Joel, Amos, Obadiah, Jonah, and Micah

Day 1: Joel’s Prophecy

Joel 1:1-14, Isaiah 17:10-11, Acts 2:17-21


The book of Joel opens with bugs. Lots and lots of bugs. Locusts, to be precise. And they are eating everything in sight. They are like a giant eraser, wiping clean the chalky fields of Israel. The Lord wants His people to know the plague is meant to wake them up to their need to repent. Devastation and desperation have this effect on people. It will cause us to cry out to the Lord for salvation (Joel 1:14).

Joel is one of the Minor Prophets in Scripture. What are the Minor Prophets, you ask? For starters, they are books, not people. There are twelve of them: Hosea, Joel, Amos, Obadiah, Jonah, Micah, Nahum, Habakkuk, Zephaniah, Haggai, Zechariah, and Malachi. These books are called “minor” because of their length. Compared to the “major” prophets—Isaiah, Jeremiah, Lamentations, Ezekiel, and Daniel—they are relatively short. But they are no less important than any other part of God’s holy Word.

Books like Joel confront, head on, the fracturing effects of sin and present a God who is committed to rooting it out, no matter how deep it runs. We need that. Occasionally, as we see in these opening verses from Joel, God roots out sin by bringing us low. I don’t know about you, but I often need to be humbled before I have ears to listen to the Lord.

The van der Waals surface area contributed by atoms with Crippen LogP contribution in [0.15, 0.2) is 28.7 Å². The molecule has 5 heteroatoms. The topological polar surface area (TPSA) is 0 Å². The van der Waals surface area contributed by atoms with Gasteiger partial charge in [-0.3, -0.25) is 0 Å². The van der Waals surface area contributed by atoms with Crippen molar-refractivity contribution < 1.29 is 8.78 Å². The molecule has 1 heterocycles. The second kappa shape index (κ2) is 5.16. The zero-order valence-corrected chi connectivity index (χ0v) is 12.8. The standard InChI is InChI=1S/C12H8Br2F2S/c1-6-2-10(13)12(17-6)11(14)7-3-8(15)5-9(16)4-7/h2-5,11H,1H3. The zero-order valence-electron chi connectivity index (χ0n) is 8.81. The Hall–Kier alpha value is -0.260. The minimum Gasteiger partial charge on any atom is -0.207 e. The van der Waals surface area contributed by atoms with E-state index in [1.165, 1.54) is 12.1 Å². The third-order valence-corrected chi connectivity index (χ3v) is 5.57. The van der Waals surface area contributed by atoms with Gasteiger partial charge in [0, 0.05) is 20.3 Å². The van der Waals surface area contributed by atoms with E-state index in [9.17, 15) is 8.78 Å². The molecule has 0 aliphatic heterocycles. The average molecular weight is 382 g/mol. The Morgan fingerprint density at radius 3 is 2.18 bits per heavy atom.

Joel and the other Minor Prophets talk a lot about judgment, but they also talk about hope. Today, we see the judgment of God from this side of Christ’s finished work on the cross. We take comfort in knowing God’s wrath has been satisfied through Jesus’ life, death, and resurrection.

It is tempting to want to distance ourselves from really studying the wrath and judgment of God. It can be uncomfortable to look at. But when we turn aside from examining God’s righteous judgment, we lose sight of His holiness and majesty, and in the process also lose a sense of the magnificence of Christ’s sacrifice on our behalf.

The Minor Prophets help us with this. If we come to these books—books like Joel—with a humble posture, they will break our hearts in the best way. They show the darkness of sin and leave us desperate for a salvation none of us could accomplish on our own. The Minor Prophets remind us of our hope in Christ, as they also remind us that apart from Him, we have no other hope.

As you read through these books, perhaps a good verse to keep at the ready, in order to remember both our desperation and God’s salvation in Christ, is Joel 1:14:

Announce a sacred fast;
proclaim an assembly!
Gather the elders
and all the residents of the land
at the house of the Lord your God,
and cry out to the Lord.

Written by Russ Ramsey